Shaman Village | Golden Sun | Orchestral Arrangement
Not particularly shaman-y, but here is a new orchestral cover for this gorgeous little track that first appears in the Shaman Village of Golden Sun.
Feel free to check out the landing page with links to the recording, sheet music and more!
If you are one of my Patrons, you can now find the MIDI, XML and SIB files I created for this arrangement now available to download from your Patreon Google Drive folder!
"This theme first appears in the Shaman Village, but then, why does it not sound particularly shaman-like, similar to the percussively-driven Kibombo music? Unlike Kibombo, this theme is used in multiple locations: it also appears in the dwarven town of Loho, and also as the final track during the epilogue just before the ending credits. As a result, this final appearance is probably the most memorable use of the track, and so its association isn't really that of a Shaman Village, but more of a final emotional theme. But since it first appears there, here we are!
The original was scored for flutes, hi-hat, electric bass and some sort of plucked melodic instrument. To incorporate that here, I have similarly employed flutes, hi-hat, a softer upright bass, and acoustic guitar to take on the melodic role. To go further, I have added soft harp plucks to support the flutes, as well as a string ensemble (which we'll get to later).
The track opens in a C major tonality (C-E-G); no sharps, no flats - all peaceful and simple. Harmonically, we gradually float downward from C to G (in 1st inversion; B-D-G), to A minor - the relative minor (A-C-E) - and back to G in root position (G-B-D). We therefore have a pleasant step-wise descent through C-B-A-G.
During this progression, and perhaps the most unique element of this track, are the flutes. Nothing extreme; just a simple note puffing away, usually in 3rds or 4ths on every beat. The steadiness of this material, combined with the often syncopated melody creates a charming but soft little conflict that keeps the track in motion. Also, note the regular use of the dotted 8th notes rhythm, such as 0:07, which were often used to simulate triplets which were not easily possible on the existing hardware.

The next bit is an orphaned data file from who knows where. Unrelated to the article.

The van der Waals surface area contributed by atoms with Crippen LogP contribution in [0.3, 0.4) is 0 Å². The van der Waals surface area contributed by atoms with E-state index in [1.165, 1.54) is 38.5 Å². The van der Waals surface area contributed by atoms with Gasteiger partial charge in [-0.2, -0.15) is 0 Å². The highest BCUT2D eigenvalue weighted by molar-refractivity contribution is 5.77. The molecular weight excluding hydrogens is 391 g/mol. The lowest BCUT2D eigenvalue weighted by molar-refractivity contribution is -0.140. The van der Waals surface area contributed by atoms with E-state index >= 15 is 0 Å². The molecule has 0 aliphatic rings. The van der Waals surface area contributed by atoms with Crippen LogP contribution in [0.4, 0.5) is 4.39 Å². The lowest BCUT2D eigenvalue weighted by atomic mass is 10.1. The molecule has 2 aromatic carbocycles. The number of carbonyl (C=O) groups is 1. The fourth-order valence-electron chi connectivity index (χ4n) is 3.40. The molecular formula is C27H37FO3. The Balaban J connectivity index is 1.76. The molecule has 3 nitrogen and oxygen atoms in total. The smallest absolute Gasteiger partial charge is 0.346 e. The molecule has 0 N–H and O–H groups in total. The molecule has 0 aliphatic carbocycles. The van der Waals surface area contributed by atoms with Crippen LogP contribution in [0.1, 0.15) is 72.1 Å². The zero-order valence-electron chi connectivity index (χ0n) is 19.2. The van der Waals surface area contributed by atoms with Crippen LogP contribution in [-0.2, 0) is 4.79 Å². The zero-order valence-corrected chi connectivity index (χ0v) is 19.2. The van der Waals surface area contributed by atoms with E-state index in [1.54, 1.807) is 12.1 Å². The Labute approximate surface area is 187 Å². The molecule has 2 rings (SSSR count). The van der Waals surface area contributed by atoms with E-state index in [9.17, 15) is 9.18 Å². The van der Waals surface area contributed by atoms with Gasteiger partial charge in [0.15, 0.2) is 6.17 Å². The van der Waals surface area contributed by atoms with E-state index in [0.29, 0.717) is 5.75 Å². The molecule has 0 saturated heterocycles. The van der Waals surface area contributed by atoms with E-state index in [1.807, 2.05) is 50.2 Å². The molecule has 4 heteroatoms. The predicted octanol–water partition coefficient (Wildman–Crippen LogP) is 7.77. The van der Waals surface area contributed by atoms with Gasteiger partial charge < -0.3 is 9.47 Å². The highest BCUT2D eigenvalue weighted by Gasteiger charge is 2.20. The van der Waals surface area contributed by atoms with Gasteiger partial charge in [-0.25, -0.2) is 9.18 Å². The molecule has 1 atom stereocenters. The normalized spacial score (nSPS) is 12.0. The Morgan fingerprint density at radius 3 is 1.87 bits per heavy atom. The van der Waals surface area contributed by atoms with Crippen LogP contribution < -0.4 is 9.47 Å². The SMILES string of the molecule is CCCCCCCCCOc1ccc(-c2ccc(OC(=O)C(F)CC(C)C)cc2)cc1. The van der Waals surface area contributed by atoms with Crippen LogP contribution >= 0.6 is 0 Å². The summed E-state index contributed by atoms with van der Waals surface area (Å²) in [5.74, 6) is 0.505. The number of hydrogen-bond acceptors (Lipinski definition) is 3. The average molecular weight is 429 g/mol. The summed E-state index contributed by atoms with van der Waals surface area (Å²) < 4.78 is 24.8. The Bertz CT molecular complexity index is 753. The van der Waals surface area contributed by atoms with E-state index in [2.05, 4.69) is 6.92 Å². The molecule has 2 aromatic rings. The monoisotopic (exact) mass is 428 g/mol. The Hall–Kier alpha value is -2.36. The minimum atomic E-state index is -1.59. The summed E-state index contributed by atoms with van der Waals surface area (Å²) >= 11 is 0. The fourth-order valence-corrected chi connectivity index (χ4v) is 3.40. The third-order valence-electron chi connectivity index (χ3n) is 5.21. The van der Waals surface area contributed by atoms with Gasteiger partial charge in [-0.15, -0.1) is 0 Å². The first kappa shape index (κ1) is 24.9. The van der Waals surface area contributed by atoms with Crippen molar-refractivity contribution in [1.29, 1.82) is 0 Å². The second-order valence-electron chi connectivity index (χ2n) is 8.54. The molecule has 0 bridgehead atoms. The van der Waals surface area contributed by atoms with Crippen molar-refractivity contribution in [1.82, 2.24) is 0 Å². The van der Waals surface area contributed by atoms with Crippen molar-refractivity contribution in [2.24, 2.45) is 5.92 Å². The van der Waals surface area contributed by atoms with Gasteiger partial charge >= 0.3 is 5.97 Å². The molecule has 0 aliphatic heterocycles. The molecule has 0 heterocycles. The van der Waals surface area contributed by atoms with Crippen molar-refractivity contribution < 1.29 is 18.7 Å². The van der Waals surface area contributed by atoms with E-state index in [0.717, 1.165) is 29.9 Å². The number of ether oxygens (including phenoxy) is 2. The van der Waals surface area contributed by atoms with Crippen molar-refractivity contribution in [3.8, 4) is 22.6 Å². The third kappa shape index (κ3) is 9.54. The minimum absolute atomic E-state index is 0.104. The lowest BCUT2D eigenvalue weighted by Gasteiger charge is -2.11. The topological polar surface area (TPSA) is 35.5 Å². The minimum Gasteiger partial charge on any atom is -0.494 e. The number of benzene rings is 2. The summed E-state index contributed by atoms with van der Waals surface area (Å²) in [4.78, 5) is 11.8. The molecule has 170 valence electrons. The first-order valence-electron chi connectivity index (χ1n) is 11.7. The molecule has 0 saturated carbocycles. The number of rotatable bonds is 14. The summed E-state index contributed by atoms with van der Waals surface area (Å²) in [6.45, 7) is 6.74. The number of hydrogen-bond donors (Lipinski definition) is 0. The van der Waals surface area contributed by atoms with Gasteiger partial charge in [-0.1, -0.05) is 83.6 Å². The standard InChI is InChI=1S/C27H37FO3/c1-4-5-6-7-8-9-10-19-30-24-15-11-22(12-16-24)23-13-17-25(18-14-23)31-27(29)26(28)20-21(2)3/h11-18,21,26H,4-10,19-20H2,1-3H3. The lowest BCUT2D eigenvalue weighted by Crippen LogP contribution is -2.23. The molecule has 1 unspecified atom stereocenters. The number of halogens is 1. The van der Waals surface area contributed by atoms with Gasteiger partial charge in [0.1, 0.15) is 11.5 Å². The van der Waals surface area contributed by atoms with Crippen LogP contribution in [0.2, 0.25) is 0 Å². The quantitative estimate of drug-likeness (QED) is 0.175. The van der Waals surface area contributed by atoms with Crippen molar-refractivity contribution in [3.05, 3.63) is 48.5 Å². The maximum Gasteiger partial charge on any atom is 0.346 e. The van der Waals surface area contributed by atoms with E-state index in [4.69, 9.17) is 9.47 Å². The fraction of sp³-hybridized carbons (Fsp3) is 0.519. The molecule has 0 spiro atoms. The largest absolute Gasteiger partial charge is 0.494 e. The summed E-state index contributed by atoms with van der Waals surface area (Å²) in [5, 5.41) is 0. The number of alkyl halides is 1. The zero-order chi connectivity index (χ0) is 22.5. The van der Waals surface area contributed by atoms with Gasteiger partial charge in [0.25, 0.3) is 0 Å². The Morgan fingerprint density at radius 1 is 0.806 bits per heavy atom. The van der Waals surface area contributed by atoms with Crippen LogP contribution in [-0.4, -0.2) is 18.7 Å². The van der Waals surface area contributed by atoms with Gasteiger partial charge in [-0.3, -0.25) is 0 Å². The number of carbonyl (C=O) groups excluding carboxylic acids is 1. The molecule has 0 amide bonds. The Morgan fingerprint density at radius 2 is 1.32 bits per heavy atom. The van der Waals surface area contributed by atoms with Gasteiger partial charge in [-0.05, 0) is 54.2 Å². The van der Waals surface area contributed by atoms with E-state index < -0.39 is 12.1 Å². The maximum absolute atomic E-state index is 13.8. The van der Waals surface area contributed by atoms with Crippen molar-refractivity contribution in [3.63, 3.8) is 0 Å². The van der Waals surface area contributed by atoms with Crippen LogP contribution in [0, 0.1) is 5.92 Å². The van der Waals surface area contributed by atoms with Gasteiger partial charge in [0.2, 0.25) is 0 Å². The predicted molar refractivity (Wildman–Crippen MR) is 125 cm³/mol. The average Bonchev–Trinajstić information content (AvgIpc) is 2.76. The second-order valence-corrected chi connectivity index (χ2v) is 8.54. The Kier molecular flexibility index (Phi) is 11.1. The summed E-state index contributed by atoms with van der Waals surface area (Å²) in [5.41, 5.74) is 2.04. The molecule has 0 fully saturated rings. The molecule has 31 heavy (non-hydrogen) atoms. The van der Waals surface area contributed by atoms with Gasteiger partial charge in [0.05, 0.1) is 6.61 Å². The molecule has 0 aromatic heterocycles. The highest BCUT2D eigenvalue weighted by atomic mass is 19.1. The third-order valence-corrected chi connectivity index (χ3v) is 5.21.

From here (0:13), the track takes a subtly darker tone with a B major augmented chord (B-D♯-G) - a rather extreme tertiary modulation from G major. This leads us into E minor, which can then pivot back down to C major via another tertiary modulation. Then we rest interestingly in D major (0:21), acting as an imperfect cadence on the dominant chord (presumably for G).
But no, it turns out to be an interrupted cadence (V-vi; D major to E minor), as we progress into the 2nd half of the phrase. For development, I have added a soft celesta to double the melody and provide some harmonic support through arpeggiated chords (similar to the harp). Here, the new strings also begin to fade in gradually.
The rest of the phrase remains largely simple, concluding with a gorgeous 4-3 suspended chord (D-G-A to D-F♯-A) on the dominant (0:40; D major - another imperfect cadence). As usual, we would expect this to resolve either via a perfect cadence (V-I; D to G) or an interrupted cadence (V-vi; D to E minor). Funnily enough, we get neither, instead receiving an inverted interrupted cadence (V-IV; D to C), which floats gently outward in contrary motion (e.g. the bass moves down while the melody moves up).
Originally, the track would loop here, but I have repeated the entire track once more with additional instrumental and harmonic development, including a more present string ensemble, violins doubling the melody, and extra piano warmth in the lower harmonies. A very gorgeous little track."